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Columbus police 'absolutely alarmed' about trend of stolen guns from cars

A search of Columbus police reports found nearly every day this month a gun was stolen from a car, many of which were unlocked.

COLUMBUS, Ohio — It's a crime not to report a stolen gun to police, and more people in Columbus are having to file those reports after leaving their loaded guns in their unlocked cars. 

10TV searched Columbus police reports dating back to April 1. We found 25 reports of stolen guns and when car owners knew how the crooks got inside most of them reported they left their cars unlocked. 

"We are absolutely alarmed by the number of guns that are taken from cars that are parked and unoccupied," said Sergeant James Fuqua of the Columbus Division of Police. 

"If you leave your gun in a car whether it's locked or not and your car is broken into, you have contributed to the possibility of a criminal going out to commit a heinous act against someone else in the City of Columbus," Fuqua said. 

Eric Delbert is a licensed Columbus firearms dealer and owner of L.E.P.D. firearms in Columbus. 

Delbert said every gun owner should own a lock box for their weapon. 

"We are talking about a burden on society that you have added to, by allowing your firearms out there in possession of a felon. I guarantee the guys stealing it are not ones who can go to a gun store and buy one," Delbert said.

Buckeye Firearms, a pro-gun lobby said, "Criminals don't try to break into every car. They profile vehicles just like they profile potential victims on the street. They're looking for an obvious and easy target. NRA decals on the window or gun-related bumper stickers are a clue that guns may be in the vehicle. Firearm accessories or hunting gear visible through the windows are also a tipoff. Where you park also matters. Don't park on the street if you can, park in a garage or a secure lot. If you must park outside, park in a well-lit area. If you're parking overnight, take all your valuables with you," said Dean Rieck, Executive Director of Buckeye Firearms.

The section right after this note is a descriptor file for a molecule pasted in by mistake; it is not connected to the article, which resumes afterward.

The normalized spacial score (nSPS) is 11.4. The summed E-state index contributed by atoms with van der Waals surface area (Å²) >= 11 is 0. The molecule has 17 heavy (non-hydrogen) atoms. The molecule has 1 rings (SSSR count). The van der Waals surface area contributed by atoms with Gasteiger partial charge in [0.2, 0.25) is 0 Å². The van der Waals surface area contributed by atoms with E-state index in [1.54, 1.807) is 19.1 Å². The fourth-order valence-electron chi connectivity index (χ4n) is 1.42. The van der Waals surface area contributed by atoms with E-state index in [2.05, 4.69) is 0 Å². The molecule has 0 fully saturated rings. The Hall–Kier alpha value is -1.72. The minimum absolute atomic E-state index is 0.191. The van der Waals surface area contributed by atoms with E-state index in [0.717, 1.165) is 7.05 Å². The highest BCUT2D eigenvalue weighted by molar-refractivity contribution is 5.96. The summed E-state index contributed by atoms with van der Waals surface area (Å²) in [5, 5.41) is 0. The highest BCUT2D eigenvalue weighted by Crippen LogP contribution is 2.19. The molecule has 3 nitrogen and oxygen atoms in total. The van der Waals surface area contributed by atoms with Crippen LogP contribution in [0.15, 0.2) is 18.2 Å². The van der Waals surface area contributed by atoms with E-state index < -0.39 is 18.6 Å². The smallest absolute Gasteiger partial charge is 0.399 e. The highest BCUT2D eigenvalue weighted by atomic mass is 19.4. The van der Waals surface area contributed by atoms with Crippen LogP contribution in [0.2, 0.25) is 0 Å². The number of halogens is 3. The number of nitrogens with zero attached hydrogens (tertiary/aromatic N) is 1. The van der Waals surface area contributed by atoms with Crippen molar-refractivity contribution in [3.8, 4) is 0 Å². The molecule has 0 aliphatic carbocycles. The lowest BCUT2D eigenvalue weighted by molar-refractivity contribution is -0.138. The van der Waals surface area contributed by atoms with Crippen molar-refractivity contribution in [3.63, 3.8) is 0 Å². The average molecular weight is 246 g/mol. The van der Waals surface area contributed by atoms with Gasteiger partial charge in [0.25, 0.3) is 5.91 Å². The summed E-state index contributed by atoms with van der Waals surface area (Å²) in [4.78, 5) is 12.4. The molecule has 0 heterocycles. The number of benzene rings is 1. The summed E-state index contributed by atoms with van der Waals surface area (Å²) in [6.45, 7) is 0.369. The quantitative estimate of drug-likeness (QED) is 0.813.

Firearms dealers and police believe stolen firearms will be on the rise after Gov. Mike DeWine signed the state's new permitless carry law which starts next month. 

The new law, often referred to as the “permitless carry” or “Constitutional carry” bill by supporters, makes a concealed weapons permit optional for anyone legally allowed to carry a gun.

"We are absolutely concerned that we won't have a license to carry a firearm will absolutely increase the number of guns that people will carry on their person so most certainly the number of guns that will be stolen will most certainly increase," Sgt. Fuqua said.

"I would anticipate it. It's new people carrying a firearm," Delbert said.

You can check to see if the gun you purchased was stolen by using the Ohio Attorney Generals Stolen Gun Database.

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